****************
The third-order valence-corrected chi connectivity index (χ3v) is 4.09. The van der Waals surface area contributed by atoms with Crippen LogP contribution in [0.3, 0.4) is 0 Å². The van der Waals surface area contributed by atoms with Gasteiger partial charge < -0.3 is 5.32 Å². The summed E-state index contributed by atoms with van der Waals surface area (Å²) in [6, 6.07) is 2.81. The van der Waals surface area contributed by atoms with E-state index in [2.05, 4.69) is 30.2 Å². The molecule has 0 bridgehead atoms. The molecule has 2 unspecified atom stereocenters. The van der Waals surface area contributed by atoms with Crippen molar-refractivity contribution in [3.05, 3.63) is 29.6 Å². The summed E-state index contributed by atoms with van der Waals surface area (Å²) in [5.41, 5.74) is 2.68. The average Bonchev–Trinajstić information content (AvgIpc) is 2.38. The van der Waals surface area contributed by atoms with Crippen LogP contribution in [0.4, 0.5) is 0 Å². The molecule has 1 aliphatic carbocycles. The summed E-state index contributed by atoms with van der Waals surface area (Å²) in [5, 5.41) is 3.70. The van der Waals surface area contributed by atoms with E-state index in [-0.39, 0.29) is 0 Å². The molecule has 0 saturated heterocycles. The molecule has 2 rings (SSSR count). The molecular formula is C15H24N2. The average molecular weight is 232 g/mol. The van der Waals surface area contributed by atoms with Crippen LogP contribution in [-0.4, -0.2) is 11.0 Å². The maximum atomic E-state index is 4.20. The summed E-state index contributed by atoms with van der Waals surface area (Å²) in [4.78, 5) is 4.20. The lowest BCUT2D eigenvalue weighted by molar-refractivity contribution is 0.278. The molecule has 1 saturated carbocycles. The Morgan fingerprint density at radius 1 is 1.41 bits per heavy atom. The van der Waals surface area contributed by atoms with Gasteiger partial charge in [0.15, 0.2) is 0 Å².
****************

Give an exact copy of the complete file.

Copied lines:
The third-order valence-corrected chi connectivity index (χ3v) is 4.09. The van der Waals surface area contributed by atoms with Crippen LogP contribution in [0.3, 0.4) is 0 Å². The van der Waals surface area contributed by atoms with Gasteiger partial charge < -0.3 is 5.32 Å². The summed E-state index contributed by atoms with van der Waals surface area (Å²) in [6, 6.07) is 2.81. The van der Waals surface area contributed by atoms with E-state index in [2.05, 4.69) is 30.2 Å². The molecule has 0 bridgehead atoms. The molecule has 2 unspecified atom stereocenters. The van der Waals surface area contributed by atoms with Crippen molar-refractivity contribution in [3.05, 3.63) is 29.6 Å². The summed E-state index contributed by atoms with van der Waals surface area (Å²) in [5.41, 5.74) is 2.68. The average Bonchev–Trinajstić information content (AvgIpc) is 2.38. The van der Waals surface area contributed by atoms with Crippen LogP contribution in [0.4, 0.5) is 0 Å². The molecule has 1 aliphatic carbocycles. The summed E-state index contributed by atoms with van der Waals surface area (Å²) in [5, 5.41) is 3.70. The van der Waals surface area contributed by atoms with E-state index in [-0.39, 0.29) is 0 Å². The molecule has 0 saturated heterocycles. The molecule has 2 rings (SSSR count). The molecular formula is C15H24N2. The average molecular weight is 232 g/mol. The van der Waals surface area contributed by atoms with Crippen LogP contribution in [-0.4, -0.2) is 11.0 Å². The maximum atomic E-state index is 4.20. The summed E-state index contributed by atoms with van der Waals surface area (Å²) in [4.78, 5) is 4.20. The lowest BCUT2D eigenvalue weighted by molar-refractivity contribution is 0.278. The molecule has 1 saturated carbocycles. The Morgan fingerprint density at radius 1 is 1.41 bits per heavy atom. The van der Waals surface area contributed by atoms with Gasteiger partial charge in [0.15, 0.2) is 0 Å².